Indigenous Word of the Week Compilation
Hey everyone! This week, we wanted to highlight the amazing work done on the ITMP social media pages. This compilation post spotlights the “Word of the Week” from our Instagram.
As some of you might know, there are currently over forty languages Indigenous languages in Canada with less than five-hundred speakers. These languages are disappearing, and we want to do our part to help keep them alive.
Also, please understand that none of us at ITMP are fluent in any Indigenous languages. We are doing the best we can with the resources we have! If you notice any mistakes, please let us know so we can correct them! Also, feel free to suggest more languages and words that you would like to see spotlighted!
Word 1: Boozhoo (Ojibwe). This word is used to greet others, similar to hello. There are many stories behind the meaning and creation of the word Boozhoo. One version of the story is that a creator and trickster, Nanaboozhoo (or Nanabush in some stories), promised that he would return. When you would meet someone new, you would always ask, “are you Nanaboozhoo?” because people were waiting for his return. This eventually turned into what we hear today, “Boozhoo!”
Word 2: Marsii (Michif). Marsii means thank you. Michif is an endangered language with just over one thousand speakers remaining in Canada! The language is a mix of the French and Cree languages, and it was created when French farmers and traders immigrated to the traditional Cree lands. The Michif language does not have a spelling system. Instead, words are spelt phonetically. This is why there are many ways to spell a single word in Michif. You may find the word Marsii spelled as Maarsi or Marsee!
Word 3: Word 3: Stó:lō (Halq’eméylem) Many of you may be familiar with the word Stó:lō because of the Stó:lō People! This word means river. Thus, when referring to the community, it means “people of the river.”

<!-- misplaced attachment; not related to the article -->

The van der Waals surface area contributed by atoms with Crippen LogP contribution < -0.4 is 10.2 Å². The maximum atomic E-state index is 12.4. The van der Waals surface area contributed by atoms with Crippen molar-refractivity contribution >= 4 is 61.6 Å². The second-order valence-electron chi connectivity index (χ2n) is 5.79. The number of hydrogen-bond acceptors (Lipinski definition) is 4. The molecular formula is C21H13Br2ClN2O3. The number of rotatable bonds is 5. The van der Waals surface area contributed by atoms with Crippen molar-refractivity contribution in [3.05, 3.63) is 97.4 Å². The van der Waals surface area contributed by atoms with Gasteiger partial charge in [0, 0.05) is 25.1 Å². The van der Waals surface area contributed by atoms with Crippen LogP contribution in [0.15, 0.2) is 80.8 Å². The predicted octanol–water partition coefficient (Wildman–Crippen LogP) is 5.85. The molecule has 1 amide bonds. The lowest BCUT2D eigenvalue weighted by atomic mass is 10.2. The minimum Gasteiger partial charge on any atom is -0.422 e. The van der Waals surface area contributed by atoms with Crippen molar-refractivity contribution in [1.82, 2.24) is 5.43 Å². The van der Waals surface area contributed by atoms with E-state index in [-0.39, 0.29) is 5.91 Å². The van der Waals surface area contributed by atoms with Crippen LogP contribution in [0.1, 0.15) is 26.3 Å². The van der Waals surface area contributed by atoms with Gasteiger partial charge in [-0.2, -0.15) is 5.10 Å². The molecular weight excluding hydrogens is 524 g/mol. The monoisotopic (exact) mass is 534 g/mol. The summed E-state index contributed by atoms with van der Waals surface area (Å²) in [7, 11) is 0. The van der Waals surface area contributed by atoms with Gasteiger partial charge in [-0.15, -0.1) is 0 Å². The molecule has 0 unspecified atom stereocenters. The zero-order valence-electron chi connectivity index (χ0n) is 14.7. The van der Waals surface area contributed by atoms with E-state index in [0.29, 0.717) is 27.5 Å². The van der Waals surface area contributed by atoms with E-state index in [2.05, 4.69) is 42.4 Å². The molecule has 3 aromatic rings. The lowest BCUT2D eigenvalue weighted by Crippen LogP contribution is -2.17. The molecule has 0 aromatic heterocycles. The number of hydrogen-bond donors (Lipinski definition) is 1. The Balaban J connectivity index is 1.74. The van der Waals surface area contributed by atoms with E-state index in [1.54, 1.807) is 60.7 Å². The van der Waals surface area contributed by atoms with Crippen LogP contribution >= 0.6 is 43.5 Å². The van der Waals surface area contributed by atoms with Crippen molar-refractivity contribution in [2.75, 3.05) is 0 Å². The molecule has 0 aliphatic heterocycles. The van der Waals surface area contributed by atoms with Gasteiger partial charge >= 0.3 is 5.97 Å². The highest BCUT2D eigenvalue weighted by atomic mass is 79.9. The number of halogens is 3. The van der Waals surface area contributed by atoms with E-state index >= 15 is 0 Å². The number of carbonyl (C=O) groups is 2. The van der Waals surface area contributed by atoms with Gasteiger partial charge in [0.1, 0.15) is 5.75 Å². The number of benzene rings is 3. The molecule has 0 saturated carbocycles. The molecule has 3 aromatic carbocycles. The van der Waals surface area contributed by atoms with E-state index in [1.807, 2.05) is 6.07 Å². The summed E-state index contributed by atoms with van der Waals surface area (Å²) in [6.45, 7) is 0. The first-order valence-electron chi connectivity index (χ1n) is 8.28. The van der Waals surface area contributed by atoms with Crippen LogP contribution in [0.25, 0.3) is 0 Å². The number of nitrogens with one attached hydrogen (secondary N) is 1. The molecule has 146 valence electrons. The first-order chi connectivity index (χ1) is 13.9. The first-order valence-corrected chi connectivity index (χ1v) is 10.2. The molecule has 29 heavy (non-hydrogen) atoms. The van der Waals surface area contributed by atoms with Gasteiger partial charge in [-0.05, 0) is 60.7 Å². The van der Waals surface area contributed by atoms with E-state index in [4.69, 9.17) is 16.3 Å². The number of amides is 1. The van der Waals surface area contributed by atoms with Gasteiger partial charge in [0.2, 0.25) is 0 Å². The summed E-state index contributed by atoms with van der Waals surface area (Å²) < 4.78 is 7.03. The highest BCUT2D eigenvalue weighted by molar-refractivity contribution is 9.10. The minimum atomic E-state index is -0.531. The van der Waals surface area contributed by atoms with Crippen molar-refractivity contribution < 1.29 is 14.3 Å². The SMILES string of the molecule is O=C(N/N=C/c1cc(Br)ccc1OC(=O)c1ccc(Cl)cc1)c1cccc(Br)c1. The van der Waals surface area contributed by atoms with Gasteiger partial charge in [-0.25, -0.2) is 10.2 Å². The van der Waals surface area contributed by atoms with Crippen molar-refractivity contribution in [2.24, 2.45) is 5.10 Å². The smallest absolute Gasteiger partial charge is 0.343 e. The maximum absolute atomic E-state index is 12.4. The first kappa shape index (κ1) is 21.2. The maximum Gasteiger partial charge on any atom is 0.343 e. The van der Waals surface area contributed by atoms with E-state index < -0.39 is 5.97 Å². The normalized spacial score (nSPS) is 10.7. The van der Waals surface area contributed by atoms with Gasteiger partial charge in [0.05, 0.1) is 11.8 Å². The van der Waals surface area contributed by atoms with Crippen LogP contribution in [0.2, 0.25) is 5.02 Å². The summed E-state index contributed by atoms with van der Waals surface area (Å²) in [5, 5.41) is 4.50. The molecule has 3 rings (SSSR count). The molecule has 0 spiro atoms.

Word 4: Maskwa (Cree). Maskwa means bear. The Cree language is the most widely spoken Indigenous language in Canada! However, there has been a decrease in Cree speakers over the past few years. Also, the Cree language wasn't always written with the Roman alphabet. Before, it was written using syllabics. There are many stories as to how the Cree written language (Cree syllabary) came about. One story was that Mistanâkôwêw, also known as Calling Badger, delivered the language to the Cree people. The language can now be written with both syllabics and the Roman alphabet. The word Maskwa can also be written as ᒪᐢᑲ. There are also other terms for a polar bear, such as wâpask, and osâwask for a brown bear. If you would like to know more you can visitwww.creedictionary.com
Word 5: Tungasugit (Inuktitut), This word means welcome. The Inuktitut language can be written in both the Roman alphabet and with syllabics, similar to Cree. The word welcome in Inuktitut is pronounced “Toong-a-su-git”. Using syllabics, the word is written as ᐊᕆᐅᙵᐃᐹ.